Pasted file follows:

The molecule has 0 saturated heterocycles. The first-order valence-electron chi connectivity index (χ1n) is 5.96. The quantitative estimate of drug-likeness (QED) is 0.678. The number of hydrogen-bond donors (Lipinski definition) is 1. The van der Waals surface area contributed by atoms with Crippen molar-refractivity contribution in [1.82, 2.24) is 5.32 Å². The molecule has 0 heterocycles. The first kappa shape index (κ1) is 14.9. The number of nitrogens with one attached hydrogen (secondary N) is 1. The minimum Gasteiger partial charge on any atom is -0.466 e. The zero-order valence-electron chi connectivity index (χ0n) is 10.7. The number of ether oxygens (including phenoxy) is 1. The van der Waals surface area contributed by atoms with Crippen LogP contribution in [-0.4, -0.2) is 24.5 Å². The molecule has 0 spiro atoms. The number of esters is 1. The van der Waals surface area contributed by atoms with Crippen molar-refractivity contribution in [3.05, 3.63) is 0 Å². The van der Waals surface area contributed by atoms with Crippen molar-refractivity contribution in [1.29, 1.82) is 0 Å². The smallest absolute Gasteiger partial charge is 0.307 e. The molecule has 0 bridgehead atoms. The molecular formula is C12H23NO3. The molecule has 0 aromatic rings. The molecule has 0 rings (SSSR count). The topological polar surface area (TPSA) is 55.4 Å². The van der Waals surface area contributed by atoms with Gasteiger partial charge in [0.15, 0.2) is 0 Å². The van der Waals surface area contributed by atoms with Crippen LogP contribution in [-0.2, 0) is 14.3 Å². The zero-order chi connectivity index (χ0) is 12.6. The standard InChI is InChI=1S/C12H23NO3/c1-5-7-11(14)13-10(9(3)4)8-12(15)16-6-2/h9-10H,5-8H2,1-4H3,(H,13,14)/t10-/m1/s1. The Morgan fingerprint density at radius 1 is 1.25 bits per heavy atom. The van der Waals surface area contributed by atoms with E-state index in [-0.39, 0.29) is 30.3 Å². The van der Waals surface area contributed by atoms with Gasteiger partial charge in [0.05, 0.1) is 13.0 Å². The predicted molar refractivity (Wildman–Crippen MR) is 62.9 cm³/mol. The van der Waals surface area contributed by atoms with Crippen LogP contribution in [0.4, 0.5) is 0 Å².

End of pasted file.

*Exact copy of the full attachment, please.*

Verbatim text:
The molecule has 0 saturated heterocycles. The first-order valence-electron chi connectivity index (χ1n) is 5.96. The quantitative estimate of drug-likeness (QED) is 0.678. The number of hydrogen-bond donors (Lipinski definition) is 1. The van der Waals surface area contributed by atoms with Crippen molar-refractivity contribution in [1.82, 2.24) is 5.32 Å². The molecule has 0 heterocycles. The first kappa shape index (κ1) is 14.9. The number of nitrogens with one attached hydrogen (secondary N) is 1. The minimum Gasteiger partial charge on any atom is -0.466 e. The zero-order valence-electron chi connectivity index (χ0n) is 10.7. The number of ether oxygens (including phenoxy) is 1. The van der Waals surface area contributed by atoms with Crippen LogP contribution in [-0.4, -0.2) is 24.5 Å². The molecule has 0 spiro atoms. The number of esters is 1. The van der Waals surface area contributed by atoms with Crippen molar-refractivity contribution in [3.05, 3.63) is 0 Å². The van der Waals surface area contributed by atoms with Crippen molar-refractivity contribution in [1.29, 1.82) is 0 Å². The smallest absolute Gasteiger partial charge is 0.307 e. The molecule has 0 bridgehead atoms. The molecular formula is C12H23NO3. The molecule has 0 aromatic rings. The molecule has 0 rings (SSSR count). The topological polar surface area (TPSA) is 55.4 Å². The van der Waals surface area contributed by atoms with Gasteiger partial charge in [0.15, 0.2) is 0 Å². The van der Waals surface area contributed by atoms with Crippen LogP contribution in [-0.2, 0) is 14.3 Å². The zero-order chi connectivity index (χ0) is 12.6. The standard InChI is InChI=1S/C12H23NO3/c1-5-7-11(14)13-10(9(3)4)8-12(15)16-6-2/h9-10H,5-8H2,1-4H3,(H,13,14)/t10-/m1/s1. The Morgan fingerprint density at radius 1 is 1.25 bits per heavy atom. The van der Waals surface area contributed by atoms with E-state index in [-0.39, 0.29) is 30.3 Å². The van der Waals surface area contributed by atoms with Gasteiger partial charge in [0.05, 0.1) is 13.0 Å². The predicted molar refractivity (Wildman–Crippen MR) is 62.9 cm³/mol. The van der Waals surface area contributed by atoms with Crippen LogP contribution in [0.4, 0.5) is 0 Å².